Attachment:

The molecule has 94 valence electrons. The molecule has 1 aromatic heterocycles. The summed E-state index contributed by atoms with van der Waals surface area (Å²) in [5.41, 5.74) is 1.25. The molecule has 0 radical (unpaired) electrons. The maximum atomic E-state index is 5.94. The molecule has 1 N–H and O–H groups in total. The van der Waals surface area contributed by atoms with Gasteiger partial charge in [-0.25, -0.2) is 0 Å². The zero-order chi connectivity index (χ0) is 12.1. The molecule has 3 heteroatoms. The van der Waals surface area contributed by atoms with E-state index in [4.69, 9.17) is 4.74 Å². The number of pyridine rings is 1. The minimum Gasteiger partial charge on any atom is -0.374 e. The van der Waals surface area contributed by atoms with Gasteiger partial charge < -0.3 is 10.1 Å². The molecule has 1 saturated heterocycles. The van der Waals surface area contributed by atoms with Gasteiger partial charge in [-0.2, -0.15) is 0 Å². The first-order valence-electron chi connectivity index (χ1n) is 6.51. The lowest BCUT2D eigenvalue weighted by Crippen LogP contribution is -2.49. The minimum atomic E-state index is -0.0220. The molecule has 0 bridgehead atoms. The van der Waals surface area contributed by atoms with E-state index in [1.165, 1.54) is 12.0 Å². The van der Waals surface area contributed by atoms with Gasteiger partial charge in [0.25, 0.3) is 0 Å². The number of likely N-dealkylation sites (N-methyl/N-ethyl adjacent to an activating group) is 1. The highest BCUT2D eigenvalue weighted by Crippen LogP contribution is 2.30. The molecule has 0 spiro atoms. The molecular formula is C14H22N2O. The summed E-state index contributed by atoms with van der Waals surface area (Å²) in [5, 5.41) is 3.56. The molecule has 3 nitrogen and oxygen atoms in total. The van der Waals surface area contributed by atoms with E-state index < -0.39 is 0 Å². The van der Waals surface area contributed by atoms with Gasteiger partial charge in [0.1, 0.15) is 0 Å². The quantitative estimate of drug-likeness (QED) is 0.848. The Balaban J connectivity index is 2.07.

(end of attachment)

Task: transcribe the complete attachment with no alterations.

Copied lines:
The molecule has 94 valence electrons. The molecule has 1 aromatic heterocycles. The summed E-state index contributed by atoms with van der Waals surface area (Å²) in [5.41, 5.74) is 1.25. The molecule has 0 radical (unpaired) electrons. The maximum atomic E-state index is 5.94. The molecule has 1 N–H and O–H groups in total. The van der Waals surface area contributed by atoms with Gasteiger partial charge in [-0.25, -0.2) is 0 Å². The zero-order chi connectivity index (χ0) is 12.1. The molecule has 3 heteroatoms. The van der Waals surface area contributed by atoms with E-state index in [4.69, 9.17) is 4.74 Å². The number of pyridine rings is 1. The minimum Gasteiger partial charge on any atom is -0.374 e. The van der Waals surface area contributed by atoms with Gasteiger partial charge < -0.3 is 10.1 Å². The molecule has 1 saturated heterocycles. The van der Waals surface area contributed by atoms with Gasteiger partial charge in [-0.2, -0.15) is 0 Å². The first-order valence-electron chi connectivity index (χ1n) is 6.51. The lowest BCUT2D eigenvalue weighted by Crippen LogP contribution is -2.49. The minimum atomic E-state index is -0.0220. The molecule has 0 bridgehead atoms. The van der Waals surface area contributed by atoms with E-state index in [1.165, 1.54) is 12.0 Å². The van der Waals surface area contributed by atoms with Gasteiger partial charge in [0.25, 0.3) is 0 Å². The number of likely N-dealkylation sites (N-methyl/N-ethyl adjacent to an activating group) is 1. The highest BCUT2D eigenvalue weighted by Crippen LogP contribution is 2.30. The molecule has 0 spiro atoms. The molecular formula is C14H22N2O. The summed E-state index contributed by atoms with van der Waals surface area (Å²) in [5, 5.41) is 3.56. The molecule has 3 nitrogen and oxygen atoms in total. The van der Waals surface area contributed by atoms with E-state index < -0.39 is 0 Å². The van der Waals surface area contributed by atoms with Gasteiger partial charge in [0.1, 0.15) is 0 Å². The quantitative estimate of drug-likeness (QED) is 0.848. The Balaban J connectivity index is 2.07.